Yamaha PortaSound PSS-470

Yamaha PortaSound PSS-470 Image

The PSS-470 was released by Yamaha in 1987, and was clearly aimed at non-professionals. This is the type of keyboard that would not be surprising to find in the musical instrument section of a major toy store. It's a simple synth built in a plastic case, with built-in stereo speakers, stereo outputs and 49 mini-sized keys. It's designed to be lightweight and portable. Yet at its heart it has inherited Yamaha's DX series digital FM synthesis, which is enough to garner this synth some attention.

There are 21 preset sounds, all of which sound pretty silly. Fortunately, Yamaha included a section called "Digital Synthesizer" which is essentially a manual editing mode. In this mode, six sliders at the top right of the instrument allow you to shape DX/FM sounds. It is a very limited and simplified means of FM synthesis, but for many users this freedom from the complexity of having to attempt to craft FM sounds could be quite fun! The WAVE slider steps through a few very basic waveforms. The SPECTRUM slider is akin to a DX's frequency setting. The MODULATION is more of a timbre/brightness control that renders the sound from dull to bright, which is almost like filtering. The ATTACK and DECAY sliders both control the characteristics of the envelope. There is also a VOLUME slider which controls the output level of the synthesizer section.

Typical of this style of all-in-one synthesizer for casual consumers, is the built-in rhythm and accompaniment sections. The rhythm section offers 12 drum patterns which are comparable to Casio synths like the VL-Tone VL-1, with patterns like Bossa Nova, Rock, Disco and March/Waltz. They are pretty silly. But once again Yamaha did go one step further by adding the "Custom Drummer" which allows you to add some additional drum hits to the current pattern, to give it a little extra flavor of your own. There are only five of these drum sounds - the basics - kick, snare, tom, cymbal and hi-hat.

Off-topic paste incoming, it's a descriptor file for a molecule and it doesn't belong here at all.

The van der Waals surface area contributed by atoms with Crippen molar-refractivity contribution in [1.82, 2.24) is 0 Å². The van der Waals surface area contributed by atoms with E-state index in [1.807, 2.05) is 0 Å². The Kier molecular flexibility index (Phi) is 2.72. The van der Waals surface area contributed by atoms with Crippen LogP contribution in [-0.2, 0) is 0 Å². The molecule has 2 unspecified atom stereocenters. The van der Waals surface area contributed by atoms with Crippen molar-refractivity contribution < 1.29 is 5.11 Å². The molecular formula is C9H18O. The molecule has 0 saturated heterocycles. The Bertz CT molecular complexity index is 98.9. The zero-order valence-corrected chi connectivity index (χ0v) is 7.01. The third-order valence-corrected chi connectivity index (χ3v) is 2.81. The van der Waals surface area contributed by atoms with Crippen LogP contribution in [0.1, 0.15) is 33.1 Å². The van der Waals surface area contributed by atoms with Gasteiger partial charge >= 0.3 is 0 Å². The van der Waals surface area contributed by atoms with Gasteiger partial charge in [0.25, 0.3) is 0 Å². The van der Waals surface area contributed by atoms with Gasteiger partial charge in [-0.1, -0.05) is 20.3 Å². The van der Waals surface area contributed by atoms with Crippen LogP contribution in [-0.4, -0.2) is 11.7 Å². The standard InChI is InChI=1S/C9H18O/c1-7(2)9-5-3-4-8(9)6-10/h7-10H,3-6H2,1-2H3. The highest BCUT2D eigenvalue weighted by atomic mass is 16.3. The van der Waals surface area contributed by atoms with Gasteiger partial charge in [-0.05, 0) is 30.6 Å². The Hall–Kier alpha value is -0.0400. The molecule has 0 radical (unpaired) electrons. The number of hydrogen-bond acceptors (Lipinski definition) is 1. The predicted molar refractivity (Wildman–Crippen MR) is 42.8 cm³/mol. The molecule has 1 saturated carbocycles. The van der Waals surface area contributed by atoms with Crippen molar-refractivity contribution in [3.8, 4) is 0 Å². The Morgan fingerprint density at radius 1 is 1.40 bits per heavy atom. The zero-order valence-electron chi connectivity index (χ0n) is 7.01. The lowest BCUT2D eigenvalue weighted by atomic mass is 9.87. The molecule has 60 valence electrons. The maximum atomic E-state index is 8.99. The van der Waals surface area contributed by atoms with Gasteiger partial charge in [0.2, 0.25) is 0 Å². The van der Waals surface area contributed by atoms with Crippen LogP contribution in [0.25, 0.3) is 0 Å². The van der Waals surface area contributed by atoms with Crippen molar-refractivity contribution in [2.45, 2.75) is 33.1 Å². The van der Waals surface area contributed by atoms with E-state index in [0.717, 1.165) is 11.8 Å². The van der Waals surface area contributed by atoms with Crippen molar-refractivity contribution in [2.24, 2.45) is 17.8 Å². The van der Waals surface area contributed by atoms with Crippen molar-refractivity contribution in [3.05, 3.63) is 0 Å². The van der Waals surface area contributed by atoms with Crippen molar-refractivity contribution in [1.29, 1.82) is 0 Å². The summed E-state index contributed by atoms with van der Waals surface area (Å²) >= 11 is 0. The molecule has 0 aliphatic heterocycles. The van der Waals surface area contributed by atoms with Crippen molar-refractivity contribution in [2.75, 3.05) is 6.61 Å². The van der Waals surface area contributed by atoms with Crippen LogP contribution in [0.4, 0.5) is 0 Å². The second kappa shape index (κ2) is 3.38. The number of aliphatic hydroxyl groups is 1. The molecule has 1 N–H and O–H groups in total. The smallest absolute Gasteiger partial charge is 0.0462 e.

There is also the "Auto-Bass-Chord" accompaniment section which will play a chord and bass line appropriate to the selected rhythm pattern. Chords are selected from the lower octave-and-a-half of the keyboard, so you can play the melody/lead in the upper octave. The rhythm section also offers "Fill-In" and "Variation" buttons to keep your rhythm pattern from getting too boring. Another nice feature Yamaha added was individual volume controls for the "Auto-Bass-Chord" and Drum sections.

At the end of the day, the PSS-470 seems like a pretty advanced synth-toy, but still one that no real musician would consider using. However, the PSS-470 is so cheap that not only does it provide DX sounds at a bargain price, but circuit-bending these things has become quite common. That means some pretty wacky and unique things can be done, or have already been done to this synth. And with just enough quality touches added by Yamaha that make it a little more flexible than its Casio contemporaries, the PSS-470 could actually prove quite useful and exciting!

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18 Visitor comments
noisecomm
March 16, 2013 @ 1:33 am